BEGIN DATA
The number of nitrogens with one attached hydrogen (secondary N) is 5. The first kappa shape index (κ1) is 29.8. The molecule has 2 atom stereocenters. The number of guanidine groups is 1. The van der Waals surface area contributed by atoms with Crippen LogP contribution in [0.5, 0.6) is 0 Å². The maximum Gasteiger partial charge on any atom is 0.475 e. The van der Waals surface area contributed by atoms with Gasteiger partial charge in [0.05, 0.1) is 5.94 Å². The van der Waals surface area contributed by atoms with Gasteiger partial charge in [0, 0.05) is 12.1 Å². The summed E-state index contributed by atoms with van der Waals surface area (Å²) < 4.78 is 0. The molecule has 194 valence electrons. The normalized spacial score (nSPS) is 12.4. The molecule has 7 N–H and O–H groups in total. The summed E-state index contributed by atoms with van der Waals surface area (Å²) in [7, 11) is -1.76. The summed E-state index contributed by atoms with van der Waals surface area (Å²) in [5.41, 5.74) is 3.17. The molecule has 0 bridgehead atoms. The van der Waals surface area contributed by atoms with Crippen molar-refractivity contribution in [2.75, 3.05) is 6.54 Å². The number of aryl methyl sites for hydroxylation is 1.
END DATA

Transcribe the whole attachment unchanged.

The number of nitrogens with one attached hydrogen (secondary N) is 5. The first kappa shape index (κ1) is 29.8. The molecule has 2 atom stereocenters. The number of guanidine groups is 1. The van der Waals surface area contributed by atoms with Crippen LogP contribution in [0.5, 0.6) is 0 Å². The maximum Gasteiger partial charge on any atom is 0.475 e. The van der Waals surface area contributed by atoms with Gasteiger partial charge in [0.05, 0.1) is 5.94 Å². The van der Waals surface area contributed by atoms with Gasteiger partial charge in [0, 0.05) is 12.1 Å². The summed E-state index contributed by atoms with van der Waals surface area (Å²) < 4.78 is 0. The molecule has 194 valence electrons. The normalized spacial score (nSPS) is 12.4. The molecule has 7 N–H and O–H groups in total. The summed E-state index contributed by atoms with van der Waals surface area (Å²) in [7, 11) is -1.76. The summed E-state index contributed by atoms with van der Waals surface area (Å²) in [5.41, 5.74) is 3.17. The molecule has 0 bridgehead atoms. The van der Waals surface area contributed by atoms with Crippen molar-refractivity contribution in [2.75, 3.05) is 6.54 Å². The number of aryl methyl sites for hydroxylation is 1.